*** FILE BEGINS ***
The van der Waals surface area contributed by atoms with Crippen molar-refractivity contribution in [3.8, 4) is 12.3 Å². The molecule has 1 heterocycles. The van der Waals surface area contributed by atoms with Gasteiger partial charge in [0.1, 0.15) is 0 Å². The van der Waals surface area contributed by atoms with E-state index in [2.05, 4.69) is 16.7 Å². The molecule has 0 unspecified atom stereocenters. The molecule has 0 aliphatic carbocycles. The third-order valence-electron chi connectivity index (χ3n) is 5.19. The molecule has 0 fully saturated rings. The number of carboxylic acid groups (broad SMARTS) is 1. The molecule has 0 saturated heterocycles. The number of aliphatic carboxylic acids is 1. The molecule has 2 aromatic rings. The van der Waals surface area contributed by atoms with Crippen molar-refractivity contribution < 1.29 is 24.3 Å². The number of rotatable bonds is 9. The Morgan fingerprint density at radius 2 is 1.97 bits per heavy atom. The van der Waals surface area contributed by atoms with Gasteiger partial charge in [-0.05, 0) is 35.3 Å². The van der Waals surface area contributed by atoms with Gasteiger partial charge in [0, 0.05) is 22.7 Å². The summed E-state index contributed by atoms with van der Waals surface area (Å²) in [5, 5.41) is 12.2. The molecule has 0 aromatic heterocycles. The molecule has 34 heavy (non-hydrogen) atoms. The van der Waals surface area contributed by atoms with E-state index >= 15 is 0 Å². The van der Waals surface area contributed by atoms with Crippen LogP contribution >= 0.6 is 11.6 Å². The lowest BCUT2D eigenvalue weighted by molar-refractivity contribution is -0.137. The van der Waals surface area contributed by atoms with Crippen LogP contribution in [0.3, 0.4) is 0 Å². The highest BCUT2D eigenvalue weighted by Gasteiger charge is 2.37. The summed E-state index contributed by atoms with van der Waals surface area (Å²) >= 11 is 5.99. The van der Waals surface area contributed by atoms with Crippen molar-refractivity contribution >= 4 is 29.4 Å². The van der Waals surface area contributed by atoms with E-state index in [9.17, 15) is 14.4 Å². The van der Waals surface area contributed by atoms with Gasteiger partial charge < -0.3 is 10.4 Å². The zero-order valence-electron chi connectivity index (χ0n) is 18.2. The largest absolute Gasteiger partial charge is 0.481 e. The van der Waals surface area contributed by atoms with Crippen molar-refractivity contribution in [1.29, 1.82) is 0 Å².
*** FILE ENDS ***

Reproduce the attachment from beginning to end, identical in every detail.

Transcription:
The van der Waals surface area contributed by atoms with Crippen molar-refractivity contribution in [3.8, 4) is 12.3 Å². The molecule has 1 heterocycles. The van der Waals surface area contributed by atoms with Gasteiger partial charge in [0.1, 0.15) is 0 Å². The van der Waals surface area contributed by atoms with E-state index in [2.05, 4.69) is 16.7 Å². The molecule has 0 unspecified atom stereocenters. The molecule has 0 aliphatic carbocycles. The third-order valence-electron chi connectivity index (χ3n) is 5.19. The molecule has 0 fully saturated rings. The number of carboxylic acid groups (broad SMARTS) is 1. The molecule has 0 saturated heterocycles. The number of aliphatic carboxylic acids is 1. The molecule has 2 aromatic rings. The van der Waals surface area contributed by atoms with Crippen molar-refractivity contribution < 1.29 is 24.3 Å². The number of rotatable bonds is 9. The Morgan fingerprint density at radius 2 is 1.97 bits per heavy atom. The van der Waals surface area contributed by atoms with Gasteiger partial charge in [-0.05, 0) is 35.3 Å². The van der Waals surface area contributed by atoms with Gasteiger partial charge in [0, 0.05) is 22.7 Å². The summed E-state index contributed by atoms with van der Waals surface area (Å²) in [5, 5.41) is 12.2. The molecule has 0 aromatic heterocycles. The molecule has 34 heavy (non-hydrogen) atoms. The van der Waals surface area contributed by atoms with E-state index >= 15 is 0 Å². The van der Waals surface area contributed by atoms with Crippen LogP contribution >= 0.6 is 11.6 Å². The lowest BCUT2D eigenvalue weighted by molar-refractivity contribution is -0.137. The van der Waals surface area contributed by atoms with Crippen LogP contribution in [0.3, 0.4) is 0 Å². The highest BCUT2D eigenvalue weighted by Gasteiger charge is 2.37. The summed E-state index contributed by atoms with van der Waals surface area (Å²) >= 11 is 5.99. The van der Waals surface area contributed by atoms with Crippen molar-refractivity contribution >= 4 is 29.4 Å². The van der Waals surface area contributed by atoms with E-state index in [9.17, 15) is 14.4 Å². The van der Waals surface area contributed by atoms with Gasteiger partial charge < -0.3 is 10.4 Å². The zero-order valence-electron chi connectivity index (χ0n) is 18.2. The largest absolute Gasteiger partial charge is 0.481 e. The van der Waals surface area contributed by atoms with Crippen molar-refractivity contribution in [1.29, 1.82) is 0 Å².